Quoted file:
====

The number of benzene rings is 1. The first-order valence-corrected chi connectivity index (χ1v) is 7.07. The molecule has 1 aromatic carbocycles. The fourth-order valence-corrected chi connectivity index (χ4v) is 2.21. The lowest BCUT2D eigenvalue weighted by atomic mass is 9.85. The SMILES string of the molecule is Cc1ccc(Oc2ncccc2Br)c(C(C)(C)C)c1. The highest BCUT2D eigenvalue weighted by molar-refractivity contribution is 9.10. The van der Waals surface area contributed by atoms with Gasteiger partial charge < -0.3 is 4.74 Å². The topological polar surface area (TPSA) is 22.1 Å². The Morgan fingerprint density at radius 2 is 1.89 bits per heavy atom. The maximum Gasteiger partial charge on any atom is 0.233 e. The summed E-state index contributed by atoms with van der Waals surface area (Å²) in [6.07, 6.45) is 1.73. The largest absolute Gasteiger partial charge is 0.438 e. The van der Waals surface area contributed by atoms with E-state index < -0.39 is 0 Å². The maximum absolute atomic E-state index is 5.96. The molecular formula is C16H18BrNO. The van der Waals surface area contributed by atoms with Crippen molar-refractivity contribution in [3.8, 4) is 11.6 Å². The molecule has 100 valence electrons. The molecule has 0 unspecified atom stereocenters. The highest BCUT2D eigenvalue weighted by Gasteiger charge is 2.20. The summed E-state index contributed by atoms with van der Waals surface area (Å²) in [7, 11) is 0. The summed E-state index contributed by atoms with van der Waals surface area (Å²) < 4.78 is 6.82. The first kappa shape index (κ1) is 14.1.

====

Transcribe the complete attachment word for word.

The number of benzene rings is 1. The first-order valence-corrected chi connectivity index (χ1v) is 7.07. The molecule has 1 aromatic carbocycles. The fourth-order valence-corrected chi connectivity index (χ4v) is 2.21. The lowest BCUT2D eigenvalue weighted by atomic mass is 9.85. The SMILES string of the molecule is Cc1ccc(Oc2ncccc2Br)c(C(C)(C)C)c1. The highest BCUT2D eigenvalue weighted by molar-refractivity contribution is 9.10. The van der Waals surface area contributed by atoms with Gasteiger partial charge < -0.3 is 4.74 Å². The topological polar surface area (TPSA) is 22.1 Å². The Morgan fingerprint density at radius 2 is 1.89 bits per heavy atom. The maximum Gasteiger partial charge on any atom is 0.233 e. The summed E-state index contributed by atoms with van der Waals surface area (Å²) in [6.07, 6.45) is 1.73. The largest absolute Gasteiger partial charge is 0.438 e. The van der Waals surface area contributed by atoms with E-state index < -0.39 is 0 Å². The maximum absolute atomic E-state index is 5.96. The molecular formula is C16H18BrNO. The van der Waals surface area contributed by atoms with Crippen molar-refractivity contribution in [3.8, 4) is 11.6 Å². The molecule has 100 valence electrons. The molecule has 0 unspecified atom stereocenters. The highest BCUT2D eigenvalue weighted by Gasteiger charge is 2.20. The summed E-state index contributed by atoms with van der Waals surface area (Å²) in [7, 11) is 0. The summed E-state index contributed by atoms with van der Waals surface area (Å²) < 4.78 is 6.82. The first kappa shape index (κ1) is 14.1.